Goal Zero Bolt Flashlight Modified to Charge Standard 18650s




Introduction: Goal Zero Bolt Flashlight Modified to Charge Standard 18650s

Picked up a Goal Zero flashlight from Woot last week, and was upset to find that (contrary to the advertisement) it won't charge normal 18650 cells. 

Step 1:

The battery it came with was unusual, in that it had two contacts on the top of the cell which corresponded with two contacts inside the flashlight:

Step 2:

These charging pins, when powered using the USB port, put out a positive and a negative value which combined make ~4.2v.

(Note:  I switched the alligator clips accidentally - when keeping the same reference one of the readings should be negative)

Step 3:

Seems like that secondary contact ring on the battery is just routed to the negative contact of the battery, which prevents the flashlight from charging any battery other than the Goal Zero branded ones. I called the company, and they confirmed my supposition (Yay American companies with good customer service and accessible engineers!).

Since I have a bunch of old laptop batteries from work (which, incidentally, is why I care about being able to charge standard 18650s), I decided to use some more bits of it for this project - I remembered that these batteries very seldom use actual wires, and more often use flat metal strips coated in Kapton for connections, which is great since I don't have a lot of room to play with inside the flashlight body.  Grabbing a knock-off exacto knife, I managed to grab this without bleeding out on the workshop floor (this time).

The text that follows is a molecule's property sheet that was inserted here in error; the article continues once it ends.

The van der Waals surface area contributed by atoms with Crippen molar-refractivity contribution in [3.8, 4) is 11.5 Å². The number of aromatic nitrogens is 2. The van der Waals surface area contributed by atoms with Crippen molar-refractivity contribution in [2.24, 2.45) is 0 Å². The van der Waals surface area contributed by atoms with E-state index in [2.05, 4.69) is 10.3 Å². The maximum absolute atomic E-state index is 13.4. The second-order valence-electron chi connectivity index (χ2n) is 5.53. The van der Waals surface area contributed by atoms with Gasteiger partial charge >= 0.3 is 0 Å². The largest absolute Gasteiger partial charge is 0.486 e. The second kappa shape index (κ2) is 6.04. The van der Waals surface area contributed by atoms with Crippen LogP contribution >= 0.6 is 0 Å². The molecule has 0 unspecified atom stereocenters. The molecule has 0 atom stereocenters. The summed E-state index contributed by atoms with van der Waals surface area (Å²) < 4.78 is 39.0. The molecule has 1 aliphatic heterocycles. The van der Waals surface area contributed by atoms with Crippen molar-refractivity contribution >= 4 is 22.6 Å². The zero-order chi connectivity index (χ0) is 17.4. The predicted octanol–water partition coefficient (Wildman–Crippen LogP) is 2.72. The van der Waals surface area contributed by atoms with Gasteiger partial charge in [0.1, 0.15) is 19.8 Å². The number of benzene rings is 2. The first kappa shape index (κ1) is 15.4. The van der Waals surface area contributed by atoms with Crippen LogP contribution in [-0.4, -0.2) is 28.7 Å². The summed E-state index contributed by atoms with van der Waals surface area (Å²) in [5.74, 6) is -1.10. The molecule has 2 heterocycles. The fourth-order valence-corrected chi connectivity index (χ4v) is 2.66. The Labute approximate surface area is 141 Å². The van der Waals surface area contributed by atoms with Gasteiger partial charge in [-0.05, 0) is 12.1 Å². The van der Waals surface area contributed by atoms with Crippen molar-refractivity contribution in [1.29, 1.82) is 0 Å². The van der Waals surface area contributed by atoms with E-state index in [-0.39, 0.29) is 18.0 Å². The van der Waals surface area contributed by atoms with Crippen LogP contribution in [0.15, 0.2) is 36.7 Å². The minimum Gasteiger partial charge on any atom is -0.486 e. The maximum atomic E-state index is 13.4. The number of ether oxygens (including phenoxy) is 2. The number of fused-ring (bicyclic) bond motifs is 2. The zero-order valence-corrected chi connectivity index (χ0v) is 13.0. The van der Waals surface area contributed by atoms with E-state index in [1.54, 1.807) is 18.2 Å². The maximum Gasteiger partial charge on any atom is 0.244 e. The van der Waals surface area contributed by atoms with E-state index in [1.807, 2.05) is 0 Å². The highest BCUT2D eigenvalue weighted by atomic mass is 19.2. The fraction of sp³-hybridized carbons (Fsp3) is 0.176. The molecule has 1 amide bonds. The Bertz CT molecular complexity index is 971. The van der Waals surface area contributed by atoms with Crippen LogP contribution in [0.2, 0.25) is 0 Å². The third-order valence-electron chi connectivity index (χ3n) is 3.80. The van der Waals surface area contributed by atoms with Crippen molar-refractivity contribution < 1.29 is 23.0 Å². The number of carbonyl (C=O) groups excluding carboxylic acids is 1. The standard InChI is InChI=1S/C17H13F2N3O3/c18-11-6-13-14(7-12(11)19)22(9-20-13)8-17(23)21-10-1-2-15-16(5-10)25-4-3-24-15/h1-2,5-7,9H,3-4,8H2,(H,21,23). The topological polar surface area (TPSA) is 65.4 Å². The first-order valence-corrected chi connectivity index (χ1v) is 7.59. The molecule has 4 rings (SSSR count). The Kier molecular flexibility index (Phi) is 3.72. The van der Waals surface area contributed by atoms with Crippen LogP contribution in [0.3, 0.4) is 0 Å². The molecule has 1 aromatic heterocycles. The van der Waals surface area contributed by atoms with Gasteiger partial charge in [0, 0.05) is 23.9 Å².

Step 4:

I removed the covering from the outer charging pin and attached the connector to the spring inside using the poor man's solder.  (I wanted to stick with non-permanent modifications until I was sure I wouldn't set my house on fire)

Step 5:

I reassembled the charging pill

Step 6:

And put it back in its housing

Step 7:

That's pretty much it, really.  The flashlight goes back together as you'd expect, except there's a thin connector that sticks out the bottom and gets sandwiched between the 18650 cell and the spring on the tail cap.  The charging circuitry has battery protection built in, so this flashlight can handle unprotected 18650s.  I've charged several unprotected cells, and can confirm that the light starts charging and stops around 4.17v or so.  According to the engineer, the charging circuitry is limited to ~500mA, which is unfortunate, but for ~$20 I don't mind.

Enjoy your light, and don't burn down your house!

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    9 years ago on Introduction

    Don't you mean 500 mA? mAh is a measure of energy, not current.
    If the flashlight charges from USB, which have a maximum current of 500 mA, the limitation seems quite sensible.


    Reply 9 years ago on Introduction

    Good catch - I'll have to update the instructable.

    I agree that the charging current is in line with the usb specs, but there do exist higher current usb ports. That said, it's probably much cheaper to make something that only draws that much, rather than something that tries to negotiate with the power source to get more juice.